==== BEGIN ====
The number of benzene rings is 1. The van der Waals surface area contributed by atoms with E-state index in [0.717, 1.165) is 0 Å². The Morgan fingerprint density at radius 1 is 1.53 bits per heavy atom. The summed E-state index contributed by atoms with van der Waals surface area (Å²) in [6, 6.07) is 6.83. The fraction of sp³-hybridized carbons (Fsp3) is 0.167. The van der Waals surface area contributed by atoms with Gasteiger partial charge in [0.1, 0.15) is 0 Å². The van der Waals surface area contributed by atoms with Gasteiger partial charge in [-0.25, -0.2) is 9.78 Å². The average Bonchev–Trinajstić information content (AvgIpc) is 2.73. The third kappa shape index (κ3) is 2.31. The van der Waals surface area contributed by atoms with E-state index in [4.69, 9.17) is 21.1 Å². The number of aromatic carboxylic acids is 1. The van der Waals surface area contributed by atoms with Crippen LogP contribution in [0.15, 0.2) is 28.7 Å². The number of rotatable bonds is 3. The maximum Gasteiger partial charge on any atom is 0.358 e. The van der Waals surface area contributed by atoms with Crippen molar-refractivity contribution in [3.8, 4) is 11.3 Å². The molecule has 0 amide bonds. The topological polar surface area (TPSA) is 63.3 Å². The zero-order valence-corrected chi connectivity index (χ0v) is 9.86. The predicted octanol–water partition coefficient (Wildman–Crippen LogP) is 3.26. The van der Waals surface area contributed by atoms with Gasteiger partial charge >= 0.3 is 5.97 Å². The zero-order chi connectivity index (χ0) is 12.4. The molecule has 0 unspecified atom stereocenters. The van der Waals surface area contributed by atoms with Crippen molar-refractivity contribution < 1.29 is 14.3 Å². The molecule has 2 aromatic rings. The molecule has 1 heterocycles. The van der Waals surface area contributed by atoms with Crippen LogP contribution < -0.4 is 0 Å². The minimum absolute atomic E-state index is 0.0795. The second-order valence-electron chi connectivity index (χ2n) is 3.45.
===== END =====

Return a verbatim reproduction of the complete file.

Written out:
The number of benzene rings is 1. The van der Waals surface area contributed by atoms with E-state index in [0.717, 1.165) is 0 Å². The Morgan fingerprint density at radius 1 is 1.53 bits per heavy atom. The summed E-state index contributed by atoms with van der Waals surface area (Å²) in [6, 6.07) is 6.83. The fraction of sp³-hybridized carbons (Fsp3) is 0.167. The van der Waals surface area contributed by atoms with Gasteiger partial charge in [0.1, 0.15) is 0 Å². The van der Waals surface area contributed by atoms with Gasteiger partial charge in [-0.25, -0.2) is 9.78 Å². The average Bonchev–Trinajstić information content (AvgIpc) is 2.73. The third kappa shape index (κ3) is 2.31. The van der Waals surface area contributed by atoms with E-state index in [4.69, 9.17) is 21.1 Å². The number of aromatic carboxylic acids is 1. The van der Waals surface area contributed by atoms with Crippen LogP contribution in [0.15, 0.2) is 28.7 Å². The number of rotatable bonds is 3. The maximum Gasteiger partial charge on any atom is 0.358 e. The van der Waals surface area contributed by atoms with Crippen molar-refractivity contribution in [3.8, 4) is 11.3 Å². The molecule has 0 amide bonds. The topological polar surface area (TPSA) is 63.3 Å². The zero-order valence-corrected chi connectivity index (χ0v) is 9.86. The predicted octanol–water partition coefficient (Wildman–Crippen LogP) is 3.26. The van der Waals surface area contributed by atoms with Gasteiger partial charge >= 0.3 is 5.97 Å². The zero-order chi connectivity index (χ0) is 12.4. The molecule has 0 unspecified atom stereocenters. The van der Waals surface area contributed by atoms with Crippen molar-refractivity contribution < 1.29 is 14.3 Å². The molecule has 2 aromatic rings. The molecule has 1 heterocycles. The van der Waals surface area contributed by atoms with Crippen LogP contribution < -0.4 is 0 Å². The minimum absolute atomic E-state index is 0.0795. The second-order valence-electron chi connectivity index (χ2n) is 3.45.